I had to read this book for a computer science class. Unless you are seriously interested in how WWW was created I don't recommend! It is meant to be a book anyone could read, but all the technical terms, people, and places just kept getting jumbled in my head. Only read if you 100% are interested!!
Roberto Rigolin Ferreira Lopes
We are in 1999, Berners-Lee goes about telling an honest account on how the www started. Sharing the hurdles to get funding at CERN and to convince people to use the system; phone book was the killer application. His colleagues even made jokes about the "world wide web" name and he had to move to MIT to start the W3C. Heck, is pretty damn hard change the world.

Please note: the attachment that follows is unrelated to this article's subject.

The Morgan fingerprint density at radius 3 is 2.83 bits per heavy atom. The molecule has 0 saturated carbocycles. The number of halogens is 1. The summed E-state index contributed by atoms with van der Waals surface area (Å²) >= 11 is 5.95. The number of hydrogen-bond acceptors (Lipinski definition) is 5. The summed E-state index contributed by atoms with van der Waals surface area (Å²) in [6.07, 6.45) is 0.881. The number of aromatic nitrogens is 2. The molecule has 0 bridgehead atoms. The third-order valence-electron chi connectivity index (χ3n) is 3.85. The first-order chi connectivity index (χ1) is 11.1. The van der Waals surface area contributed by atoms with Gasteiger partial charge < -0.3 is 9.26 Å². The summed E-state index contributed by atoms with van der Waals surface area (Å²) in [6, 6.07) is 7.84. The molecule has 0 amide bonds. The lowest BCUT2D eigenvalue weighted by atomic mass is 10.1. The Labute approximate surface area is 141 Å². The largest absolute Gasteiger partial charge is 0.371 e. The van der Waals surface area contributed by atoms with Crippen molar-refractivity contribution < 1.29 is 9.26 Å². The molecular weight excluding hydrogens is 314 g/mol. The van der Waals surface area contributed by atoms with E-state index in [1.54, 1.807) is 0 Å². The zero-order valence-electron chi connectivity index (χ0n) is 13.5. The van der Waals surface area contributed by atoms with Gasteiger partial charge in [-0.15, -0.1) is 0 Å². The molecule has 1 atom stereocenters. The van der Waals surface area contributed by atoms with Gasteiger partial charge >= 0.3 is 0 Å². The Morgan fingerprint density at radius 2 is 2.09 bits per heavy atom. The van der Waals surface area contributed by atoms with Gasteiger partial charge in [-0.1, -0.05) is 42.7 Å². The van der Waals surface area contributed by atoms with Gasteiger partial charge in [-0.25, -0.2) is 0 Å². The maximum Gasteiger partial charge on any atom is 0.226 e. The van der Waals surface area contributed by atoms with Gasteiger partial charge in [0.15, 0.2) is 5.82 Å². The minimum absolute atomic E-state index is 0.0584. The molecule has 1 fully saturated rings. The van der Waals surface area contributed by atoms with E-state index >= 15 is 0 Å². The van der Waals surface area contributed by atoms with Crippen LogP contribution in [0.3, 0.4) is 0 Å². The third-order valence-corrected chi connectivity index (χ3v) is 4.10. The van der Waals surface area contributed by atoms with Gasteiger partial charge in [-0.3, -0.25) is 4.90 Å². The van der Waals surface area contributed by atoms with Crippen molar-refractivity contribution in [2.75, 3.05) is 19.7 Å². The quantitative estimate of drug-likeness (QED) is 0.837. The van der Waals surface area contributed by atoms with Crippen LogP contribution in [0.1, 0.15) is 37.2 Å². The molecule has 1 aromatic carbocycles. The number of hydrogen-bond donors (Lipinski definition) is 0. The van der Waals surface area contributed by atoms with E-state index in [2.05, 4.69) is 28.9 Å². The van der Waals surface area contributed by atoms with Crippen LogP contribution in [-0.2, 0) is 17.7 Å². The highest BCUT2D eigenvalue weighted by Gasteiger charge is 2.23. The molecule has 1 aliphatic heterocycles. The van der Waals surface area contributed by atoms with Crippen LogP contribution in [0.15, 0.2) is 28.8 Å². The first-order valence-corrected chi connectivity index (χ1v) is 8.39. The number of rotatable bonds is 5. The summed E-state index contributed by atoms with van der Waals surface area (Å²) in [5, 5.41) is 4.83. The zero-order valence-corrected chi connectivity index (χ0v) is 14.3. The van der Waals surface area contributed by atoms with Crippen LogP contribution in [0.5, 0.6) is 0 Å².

Jan 26, 2012 Peter rated it really liked it  ·  review of another edition
Shelves: cartography
Firsthand account by a hugely influential individual, with the insight and practical knowledge to create a system that combined computer networks and hyperlinks.

A system planned and built to never be controlled...

Fortunately, Tim is also a solid writer. A personal and universal story, well told.

Sep 15, 2010 Jo rated it liked it  ·  review of another edition
For the very nerdy (which I am...). What is most interesting about Berners-Lee is his vision. Most people who use the web have no idea what it is or how it works. Berners-Lee has understood it's amazing potential from the beginning, and continues to advocate for a WWW that will improve people's lives.
Jan 03, 2017 Alana rated it liked it  ·  review of another edition